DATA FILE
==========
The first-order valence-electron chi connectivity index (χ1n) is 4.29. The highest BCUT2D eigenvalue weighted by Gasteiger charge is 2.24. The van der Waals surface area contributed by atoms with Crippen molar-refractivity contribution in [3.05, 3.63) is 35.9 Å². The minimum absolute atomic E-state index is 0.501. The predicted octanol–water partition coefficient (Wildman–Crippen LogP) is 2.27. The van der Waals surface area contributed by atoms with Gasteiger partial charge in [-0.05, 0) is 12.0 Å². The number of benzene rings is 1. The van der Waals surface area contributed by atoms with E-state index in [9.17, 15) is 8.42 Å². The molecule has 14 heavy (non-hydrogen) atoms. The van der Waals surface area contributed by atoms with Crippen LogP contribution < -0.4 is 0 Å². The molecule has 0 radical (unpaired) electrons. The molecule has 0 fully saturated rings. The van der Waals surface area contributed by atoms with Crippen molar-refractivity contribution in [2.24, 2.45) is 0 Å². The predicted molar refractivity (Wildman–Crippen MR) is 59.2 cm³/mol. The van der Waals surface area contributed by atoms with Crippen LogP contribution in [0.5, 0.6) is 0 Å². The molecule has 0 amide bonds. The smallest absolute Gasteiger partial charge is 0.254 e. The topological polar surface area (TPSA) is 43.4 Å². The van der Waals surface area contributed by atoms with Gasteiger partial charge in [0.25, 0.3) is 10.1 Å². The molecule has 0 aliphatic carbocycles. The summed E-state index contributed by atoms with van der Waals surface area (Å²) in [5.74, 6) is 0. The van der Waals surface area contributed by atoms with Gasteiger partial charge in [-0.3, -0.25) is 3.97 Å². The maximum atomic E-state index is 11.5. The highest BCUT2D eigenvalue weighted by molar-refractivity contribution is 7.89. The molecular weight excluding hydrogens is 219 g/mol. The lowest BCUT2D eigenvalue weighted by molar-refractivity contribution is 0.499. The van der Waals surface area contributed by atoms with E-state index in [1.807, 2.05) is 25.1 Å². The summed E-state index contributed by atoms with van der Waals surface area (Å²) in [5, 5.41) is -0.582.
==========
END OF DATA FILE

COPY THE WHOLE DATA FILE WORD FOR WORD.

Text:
The first-order valence-electron chi connectivity index (χ1n) is 4.29. The highest BCUT2D eigenvalue weighted by Gasteiger charge is 2.24. The van der Waals surface area contributed by atoms with Crippen molar-refractivity contribution in [3.05, 3.63) is 35.9 Å². The minimum absolute atomic E-state index is 0.501. The predicted octanol–water partition coefficient (Wildman–Crippen LogP) is 2.27. The van der Waals surface area contributed by atoms with Gasteiger partial charge in [-0.05, 0) is 12.0 Å². The number of benzene rings is 1. The van der Waals surface area contributed by atoms with E-state index in [9.17, 15) is 8.42 Å². The molecule has 14 heavy (non-hydrogen) atoms. The van der Waals surface area contributed by atoms with Crippen LogP contribution < -0.4 is 0 Å². The molecule has 0 radical (unpaired) electrons. The molecule has 0 fully saturated rings. The van der Waals surface area contributed by atoms with Crippen molar-refractivity contribution in [2.24, 2.45) is 0 Å². The predicted molar refractivity (Wildman–Crippen MR) is 59.2 cm³/mol. The van der Waals surface area contributed by atoms with Crippen LogP contribution in [0.5, 0.6) is 0 Å². The molecule has 0 amide bonds. The smallest absolute Gasteiger partial charge is 0.254 e. The topological polar surface area (TPSA) is 43.4 Å². The van der Waals surface area contributed by atoms with Gasteiger partial charge in [0.25, 0.3) is 10.1 Å². The molecule has 0 aliphatic carbocycles. The summed E-state index contributed by atoms with van der Waals surface area (Å²) in [5.74, 6) is 0. The van der Waals surface area contributed by atoms with Gasteiger partial charge in [-0.3, -0.25) is 3.97 Å². The maximum atomic E-state index is 11.5. The highest BCUT2D eigenvalue weighted by molar-refractivity contribution is 7.89. The molecular weight excluding hydrogens is 219 g/mol. The lowest BCUT2D eigenvalue weighted by molar-refractivity contribution is 0.499. The van der Waals surface area contributed by atoms with E-state index in [1.807, 2.05) is 25.1 Å². The summed E-state index contributed by atoms with van der Waals surface area (Å²) in [5, 5.41) is -0.582.